But we depend on our vendors for security fixes, we have to. If we don't work with them as a team, then divided we fall. Malware vendors prey on businesses that don't trust their vendors and have become very successful at it.



  • @scottalanmiller said in Patch Fast:

    In today's world we can snapshot and roll back patches so easily that the threats from bad patches are normally trivial. And it is not like the vendors have not already tested the patches. These are not beta releases, these are already tested in environments much larger and more demanding than our own.

    And yet still, mistakes can happen. Two of our vendors here have had to recall patches because they caused more problems than they fixed (can't fuss at Microsoft... this time)... and they were released for days before the recalls happened.

    But as you say, this is the reason we should have snapshots and backups to recover from said mistakes and bad patches. There is no real reason for businesses of any size to not be able to backup (at bare minimum) and / or snapshot their systems before running patches.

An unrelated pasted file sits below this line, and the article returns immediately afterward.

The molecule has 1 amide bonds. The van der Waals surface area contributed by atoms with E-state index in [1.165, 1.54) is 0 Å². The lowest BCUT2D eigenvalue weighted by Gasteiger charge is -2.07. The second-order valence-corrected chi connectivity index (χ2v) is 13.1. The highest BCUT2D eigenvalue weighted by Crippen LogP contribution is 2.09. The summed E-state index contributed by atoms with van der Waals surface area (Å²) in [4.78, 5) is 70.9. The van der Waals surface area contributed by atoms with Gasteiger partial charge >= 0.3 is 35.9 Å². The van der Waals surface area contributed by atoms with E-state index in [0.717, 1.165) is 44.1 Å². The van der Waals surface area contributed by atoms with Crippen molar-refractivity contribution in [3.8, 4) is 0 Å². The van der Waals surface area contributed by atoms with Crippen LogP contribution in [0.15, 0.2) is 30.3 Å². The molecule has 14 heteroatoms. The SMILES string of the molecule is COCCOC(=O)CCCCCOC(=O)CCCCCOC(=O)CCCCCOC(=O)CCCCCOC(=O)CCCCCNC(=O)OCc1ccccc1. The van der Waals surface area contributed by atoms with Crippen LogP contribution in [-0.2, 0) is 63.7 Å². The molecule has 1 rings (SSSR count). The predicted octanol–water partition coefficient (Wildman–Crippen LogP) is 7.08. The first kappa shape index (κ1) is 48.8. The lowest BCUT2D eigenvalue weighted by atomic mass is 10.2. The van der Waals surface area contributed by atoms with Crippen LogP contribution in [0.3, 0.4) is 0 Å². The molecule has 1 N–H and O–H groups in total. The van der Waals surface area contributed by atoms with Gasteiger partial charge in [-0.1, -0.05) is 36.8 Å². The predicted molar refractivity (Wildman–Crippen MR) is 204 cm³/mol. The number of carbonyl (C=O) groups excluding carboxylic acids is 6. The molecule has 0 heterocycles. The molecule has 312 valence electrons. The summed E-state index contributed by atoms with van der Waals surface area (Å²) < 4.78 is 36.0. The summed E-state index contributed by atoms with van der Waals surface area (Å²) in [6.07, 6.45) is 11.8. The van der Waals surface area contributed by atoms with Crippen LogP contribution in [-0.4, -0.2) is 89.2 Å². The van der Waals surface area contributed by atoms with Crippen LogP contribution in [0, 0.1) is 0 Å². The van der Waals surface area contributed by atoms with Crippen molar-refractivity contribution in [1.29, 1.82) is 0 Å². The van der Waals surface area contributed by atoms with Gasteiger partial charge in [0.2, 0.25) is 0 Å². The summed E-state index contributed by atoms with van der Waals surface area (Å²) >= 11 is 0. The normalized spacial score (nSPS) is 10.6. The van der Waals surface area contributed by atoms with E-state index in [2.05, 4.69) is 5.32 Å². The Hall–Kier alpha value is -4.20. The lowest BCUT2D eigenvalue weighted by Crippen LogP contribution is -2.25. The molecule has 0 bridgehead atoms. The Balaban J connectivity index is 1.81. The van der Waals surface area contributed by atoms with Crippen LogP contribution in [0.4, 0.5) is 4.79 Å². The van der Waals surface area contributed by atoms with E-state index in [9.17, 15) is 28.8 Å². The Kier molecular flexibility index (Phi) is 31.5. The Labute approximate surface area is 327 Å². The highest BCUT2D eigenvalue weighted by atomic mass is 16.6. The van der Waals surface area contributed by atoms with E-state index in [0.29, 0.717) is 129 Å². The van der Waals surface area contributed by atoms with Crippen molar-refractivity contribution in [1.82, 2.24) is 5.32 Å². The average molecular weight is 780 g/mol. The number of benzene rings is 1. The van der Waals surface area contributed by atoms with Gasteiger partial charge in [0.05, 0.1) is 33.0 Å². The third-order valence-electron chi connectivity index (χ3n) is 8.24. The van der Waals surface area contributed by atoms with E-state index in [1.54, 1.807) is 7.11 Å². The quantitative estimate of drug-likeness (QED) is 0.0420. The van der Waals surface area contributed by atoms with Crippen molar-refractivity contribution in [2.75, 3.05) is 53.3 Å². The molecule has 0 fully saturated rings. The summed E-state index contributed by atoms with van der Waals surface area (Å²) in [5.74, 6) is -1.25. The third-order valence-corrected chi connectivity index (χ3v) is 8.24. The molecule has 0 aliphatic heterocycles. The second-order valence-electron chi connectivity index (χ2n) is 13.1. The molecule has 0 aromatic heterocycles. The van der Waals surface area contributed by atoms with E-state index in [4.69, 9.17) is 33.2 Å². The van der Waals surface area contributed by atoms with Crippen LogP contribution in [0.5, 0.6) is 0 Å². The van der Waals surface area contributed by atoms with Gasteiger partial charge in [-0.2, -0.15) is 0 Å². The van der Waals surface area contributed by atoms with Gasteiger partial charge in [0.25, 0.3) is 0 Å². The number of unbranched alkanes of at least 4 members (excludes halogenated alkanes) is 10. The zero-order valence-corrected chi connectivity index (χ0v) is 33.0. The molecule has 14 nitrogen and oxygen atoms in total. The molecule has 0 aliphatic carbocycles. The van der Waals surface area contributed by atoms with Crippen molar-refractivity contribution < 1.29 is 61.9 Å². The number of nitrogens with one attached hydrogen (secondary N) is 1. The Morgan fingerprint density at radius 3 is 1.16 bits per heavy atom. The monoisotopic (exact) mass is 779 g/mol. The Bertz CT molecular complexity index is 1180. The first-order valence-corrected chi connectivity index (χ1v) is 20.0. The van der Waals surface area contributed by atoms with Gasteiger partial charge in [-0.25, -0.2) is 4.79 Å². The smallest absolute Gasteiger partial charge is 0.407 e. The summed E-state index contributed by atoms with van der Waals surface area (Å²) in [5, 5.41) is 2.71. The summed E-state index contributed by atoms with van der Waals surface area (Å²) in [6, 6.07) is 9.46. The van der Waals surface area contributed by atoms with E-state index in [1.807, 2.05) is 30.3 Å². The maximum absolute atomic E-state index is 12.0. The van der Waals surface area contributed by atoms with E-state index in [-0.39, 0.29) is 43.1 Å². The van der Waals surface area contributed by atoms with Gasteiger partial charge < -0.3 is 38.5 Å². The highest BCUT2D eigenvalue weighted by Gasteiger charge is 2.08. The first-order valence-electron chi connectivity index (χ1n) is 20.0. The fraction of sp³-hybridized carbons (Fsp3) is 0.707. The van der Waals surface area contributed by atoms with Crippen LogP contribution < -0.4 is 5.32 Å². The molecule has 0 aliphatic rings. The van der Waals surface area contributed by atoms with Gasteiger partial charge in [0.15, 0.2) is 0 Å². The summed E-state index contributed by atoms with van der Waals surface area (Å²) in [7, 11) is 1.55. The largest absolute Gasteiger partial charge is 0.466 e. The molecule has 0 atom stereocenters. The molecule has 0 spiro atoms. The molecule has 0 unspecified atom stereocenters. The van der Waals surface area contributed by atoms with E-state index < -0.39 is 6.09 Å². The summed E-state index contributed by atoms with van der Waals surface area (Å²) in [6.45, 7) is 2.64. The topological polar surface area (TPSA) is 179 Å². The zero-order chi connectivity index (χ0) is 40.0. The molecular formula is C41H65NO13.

• Service Provider

    @dafyre said in Patch Fast:

    @scottalanmiller said in Patch Fast:

    In today's world we can snapshot and roll back patches so easily that the threats from bad patches are normally trivial. And it is not like the vendors have not already tested the patches. These are not beta releases, these are already tested in environments much larger and more demanding than our own.

    And yet still, mistakes can happen. Two of our vendors here have had to recall patches because they caused more problems than they fixed (can't fuss at Microsoft... this time)... and they were released for days before the recalls happened.

    But as you say, this is the reason we should have snapshots and backups to recover from said mistakes and bad patches. There is no real reason for businesses of any size to not be able to backup (at bare minimum) and / or snapshot their systems before running patches.